CDVC funds are able to jump-start business develpment in even the most
economically distressed areas.
The Difficulties of the Double Bottom Line
A focus on social returns differentiates CDVC funds from traditional
venture capital funds. Like traditional venture funds, however, CDVC funds
must also deliver financially to remain in operation. This double bottom
line of social and financial objectives presents many challenges that
are different from those that traditional venture capital funds encounter.
Among the challenges that the CDVC industry faces are problems in raising
capital and reaching scale, difficulties in attracting experienced talent,
and high costs of operation.
Problems In Raising Capital and Reaching Scale
The pool of potential investors that share an interest in the social
component of the double bottom line is limited, and CDVC funds generally
do not offer traditional venture capital returns. For this reason, CDVC
funds find it difficult to raise large amounts of capital, and the average
size of a mature CDVC fund in 1996 was only $5.8 million. This is significantly
smaller than most traditional venture funds, and also less than the approximately
$10 million minimum generally thought necessary to help cover operating
expenses, attract experienced fund managers and allow for investment diversification.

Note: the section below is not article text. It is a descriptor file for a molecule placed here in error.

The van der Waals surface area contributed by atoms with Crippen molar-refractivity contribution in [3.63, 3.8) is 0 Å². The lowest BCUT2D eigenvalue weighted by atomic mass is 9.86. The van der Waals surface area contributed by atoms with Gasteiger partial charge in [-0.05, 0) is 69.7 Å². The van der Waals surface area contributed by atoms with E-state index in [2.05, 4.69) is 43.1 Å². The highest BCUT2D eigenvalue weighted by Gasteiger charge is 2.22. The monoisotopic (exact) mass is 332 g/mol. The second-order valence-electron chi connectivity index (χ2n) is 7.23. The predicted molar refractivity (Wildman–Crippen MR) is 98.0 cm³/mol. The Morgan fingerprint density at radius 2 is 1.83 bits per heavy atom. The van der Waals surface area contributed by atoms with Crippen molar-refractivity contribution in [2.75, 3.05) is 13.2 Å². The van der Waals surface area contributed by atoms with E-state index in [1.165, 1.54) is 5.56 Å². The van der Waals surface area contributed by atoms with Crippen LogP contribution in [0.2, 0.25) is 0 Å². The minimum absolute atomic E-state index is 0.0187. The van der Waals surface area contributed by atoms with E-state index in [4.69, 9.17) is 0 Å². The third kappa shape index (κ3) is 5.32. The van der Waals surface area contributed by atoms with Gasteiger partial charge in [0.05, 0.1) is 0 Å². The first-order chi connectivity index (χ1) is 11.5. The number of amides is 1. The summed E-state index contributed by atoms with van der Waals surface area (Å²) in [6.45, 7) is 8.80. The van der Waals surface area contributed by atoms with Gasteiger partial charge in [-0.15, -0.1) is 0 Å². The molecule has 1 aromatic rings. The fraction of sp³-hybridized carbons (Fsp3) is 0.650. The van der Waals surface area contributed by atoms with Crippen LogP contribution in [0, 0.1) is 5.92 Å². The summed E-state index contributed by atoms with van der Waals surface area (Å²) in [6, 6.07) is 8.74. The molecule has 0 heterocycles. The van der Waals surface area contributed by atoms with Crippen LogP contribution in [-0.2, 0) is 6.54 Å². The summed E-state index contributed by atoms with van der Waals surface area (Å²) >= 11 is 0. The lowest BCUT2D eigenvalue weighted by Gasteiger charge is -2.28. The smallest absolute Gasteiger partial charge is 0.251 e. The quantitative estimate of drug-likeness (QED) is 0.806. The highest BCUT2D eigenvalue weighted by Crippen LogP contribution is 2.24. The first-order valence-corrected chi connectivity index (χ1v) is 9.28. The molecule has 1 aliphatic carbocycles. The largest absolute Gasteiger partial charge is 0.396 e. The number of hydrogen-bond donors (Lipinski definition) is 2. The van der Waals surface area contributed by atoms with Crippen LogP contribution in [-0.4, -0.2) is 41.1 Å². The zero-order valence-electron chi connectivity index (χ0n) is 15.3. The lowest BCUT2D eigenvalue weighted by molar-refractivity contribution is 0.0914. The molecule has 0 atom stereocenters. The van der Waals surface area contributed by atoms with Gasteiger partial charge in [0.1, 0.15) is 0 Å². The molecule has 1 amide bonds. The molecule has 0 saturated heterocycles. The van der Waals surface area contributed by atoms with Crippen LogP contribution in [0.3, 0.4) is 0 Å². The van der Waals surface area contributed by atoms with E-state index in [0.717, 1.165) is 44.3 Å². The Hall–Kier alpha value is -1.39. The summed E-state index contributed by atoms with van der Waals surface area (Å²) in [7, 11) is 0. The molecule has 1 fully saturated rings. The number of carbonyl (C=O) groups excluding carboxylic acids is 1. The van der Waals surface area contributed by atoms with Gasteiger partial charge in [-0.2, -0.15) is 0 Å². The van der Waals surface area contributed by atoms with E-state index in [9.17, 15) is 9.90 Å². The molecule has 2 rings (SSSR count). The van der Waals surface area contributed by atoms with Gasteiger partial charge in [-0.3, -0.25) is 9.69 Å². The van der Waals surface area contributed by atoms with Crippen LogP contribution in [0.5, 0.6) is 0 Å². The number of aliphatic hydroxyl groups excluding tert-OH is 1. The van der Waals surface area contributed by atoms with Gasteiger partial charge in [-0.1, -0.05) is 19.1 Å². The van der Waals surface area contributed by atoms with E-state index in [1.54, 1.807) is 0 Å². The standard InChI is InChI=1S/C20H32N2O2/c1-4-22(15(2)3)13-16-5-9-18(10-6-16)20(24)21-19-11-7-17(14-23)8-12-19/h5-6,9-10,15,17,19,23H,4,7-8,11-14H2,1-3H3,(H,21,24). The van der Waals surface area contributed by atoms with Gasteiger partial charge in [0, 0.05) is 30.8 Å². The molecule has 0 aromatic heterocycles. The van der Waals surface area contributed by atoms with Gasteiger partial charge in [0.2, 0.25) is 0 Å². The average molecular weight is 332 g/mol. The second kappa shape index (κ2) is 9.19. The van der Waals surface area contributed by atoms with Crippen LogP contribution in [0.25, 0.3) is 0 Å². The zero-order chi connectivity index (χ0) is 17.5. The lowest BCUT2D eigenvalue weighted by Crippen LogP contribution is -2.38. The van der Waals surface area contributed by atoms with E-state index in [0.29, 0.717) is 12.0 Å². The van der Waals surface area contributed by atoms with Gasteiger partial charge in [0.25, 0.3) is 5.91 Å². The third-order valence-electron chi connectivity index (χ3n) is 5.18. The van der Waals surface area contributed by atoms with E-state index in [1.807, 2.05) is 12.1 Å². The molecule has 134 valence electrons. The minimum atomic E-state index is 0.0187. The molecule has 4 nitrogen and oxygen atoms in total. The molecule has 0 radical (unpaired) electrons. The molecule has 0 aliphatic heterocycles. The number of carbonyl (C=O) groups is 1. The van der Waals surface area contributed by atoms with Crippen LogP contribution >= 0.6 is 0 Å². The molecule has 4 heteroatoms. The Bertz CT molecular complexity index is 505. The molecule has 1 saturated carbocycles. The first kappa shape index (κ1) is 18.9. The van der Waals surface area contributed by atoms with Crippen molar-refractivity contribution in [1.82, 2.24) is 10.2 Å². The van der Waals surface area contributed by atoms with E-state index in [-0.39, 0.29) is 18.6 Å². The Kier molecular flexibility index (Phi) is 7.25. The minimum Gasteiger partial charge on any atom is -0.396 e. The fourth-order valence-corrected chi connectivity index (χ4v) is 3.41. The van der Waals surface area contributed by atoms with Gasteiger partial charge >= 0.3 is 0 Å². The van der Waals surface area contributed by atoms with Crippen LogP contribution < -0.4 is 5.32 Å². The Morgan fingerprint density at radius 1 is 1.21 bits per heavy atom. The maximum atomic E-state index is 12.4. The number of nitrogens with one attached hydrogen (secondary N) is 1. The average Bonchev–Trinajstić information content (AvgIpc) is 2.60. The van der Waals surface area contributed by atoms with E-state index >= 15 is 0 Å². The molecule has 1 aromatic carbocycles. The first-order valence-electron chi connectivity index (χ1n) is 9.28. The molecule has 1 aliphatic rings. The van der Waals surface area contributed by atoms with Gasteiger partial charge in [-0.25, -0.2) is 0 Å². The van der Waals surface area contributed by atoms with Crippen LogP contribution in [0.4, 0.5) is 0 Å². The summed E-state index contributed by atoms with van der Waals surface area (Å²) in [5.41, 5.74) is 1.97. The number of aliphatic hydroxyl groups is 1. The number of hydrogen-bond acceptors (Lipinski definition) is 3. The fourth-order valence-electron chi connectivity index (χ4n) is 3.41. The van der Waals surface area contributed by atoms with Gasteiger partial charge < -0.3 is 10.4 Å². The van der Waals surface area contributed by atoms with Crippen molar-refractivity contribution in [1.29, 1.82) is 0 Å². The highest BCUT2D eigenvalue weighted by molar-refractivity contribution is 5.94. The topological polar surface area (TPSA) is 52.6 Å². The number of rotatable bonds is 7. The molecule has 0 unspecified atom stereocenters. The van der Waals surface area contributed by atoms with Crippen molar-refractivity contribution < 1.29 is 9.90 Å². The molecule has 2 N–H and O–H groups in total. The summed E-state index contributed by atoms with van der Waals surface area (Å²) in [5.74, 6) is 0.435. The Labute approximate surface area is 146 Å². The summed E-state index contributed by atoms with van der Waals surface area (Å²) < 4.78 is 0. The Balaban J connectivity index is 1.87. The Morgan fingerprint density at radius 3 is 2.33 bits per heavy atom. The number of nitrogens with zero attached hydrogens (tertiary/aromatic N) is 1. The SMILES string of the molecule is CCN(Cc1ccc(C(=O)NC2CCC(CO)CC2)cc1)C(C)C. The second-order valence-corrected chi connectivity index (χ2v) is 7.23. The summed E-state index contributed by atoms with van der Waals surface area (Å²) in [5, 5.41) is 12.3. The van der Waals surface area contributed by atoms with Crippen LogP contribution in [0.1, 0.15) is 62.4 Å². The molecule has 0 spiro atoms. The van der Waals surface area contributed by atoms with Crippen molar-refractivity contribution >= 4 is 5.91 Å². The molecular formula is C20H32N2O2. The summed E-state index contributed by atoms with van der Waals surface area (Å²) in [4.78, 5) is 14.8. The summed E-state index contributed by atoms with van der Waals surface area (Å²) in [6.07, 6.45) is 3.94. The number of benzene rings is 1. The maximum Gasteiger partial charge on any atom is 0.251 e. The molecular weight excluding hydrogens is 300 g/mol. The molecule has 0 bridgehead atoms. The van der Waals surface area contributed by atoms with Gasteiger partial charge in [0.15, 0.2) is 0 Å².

Substantial new sources of risk capital must be found for funds in the
CDVC industry to reach an economic scale where the full power of the model
may be demonstrated.
Attracting Experienced Talent
Only a small number of individuals have the skills necessary to operate
a successful equity investment program. Most of them work for traditional
venture funds and are highly compensated for their work. Those with the
necessary skills and experience to produce the double bottom line of making
successful financial investments while also creating social benefits are
even more scarce. The relatively small number of CDVC funds currently
operating has thus far been fortunate in attracting extraordinarily talented
and dedicated people. Creating opportunities for training and apprenticeship
learning will be necessary to allow the CDVC industry to continue its
rapid expansion and retain its high quality.
Costs of Operation
The economics of CDVC funds are fundamentally different from those of
traditional venture capital funds: CDVC funds are generally more expensive
to operate, as a percentage of funds under management. Increased scale
would help this problem, but, for at least two reasons, costs will always
remain an issue. First, the size of the average CDVC investment is significantly
smaller than that of the average traditional venture investment, although
the cost of making a smaller investment is often as great as making a
larger one. Also, CDVC funds often become even more involved in providing
entrepreneurial and managerial assistance to their investee businesses
than do traditional venture capitalists, and this too is expensive. The
smaller investment size and greater business assistance are both integral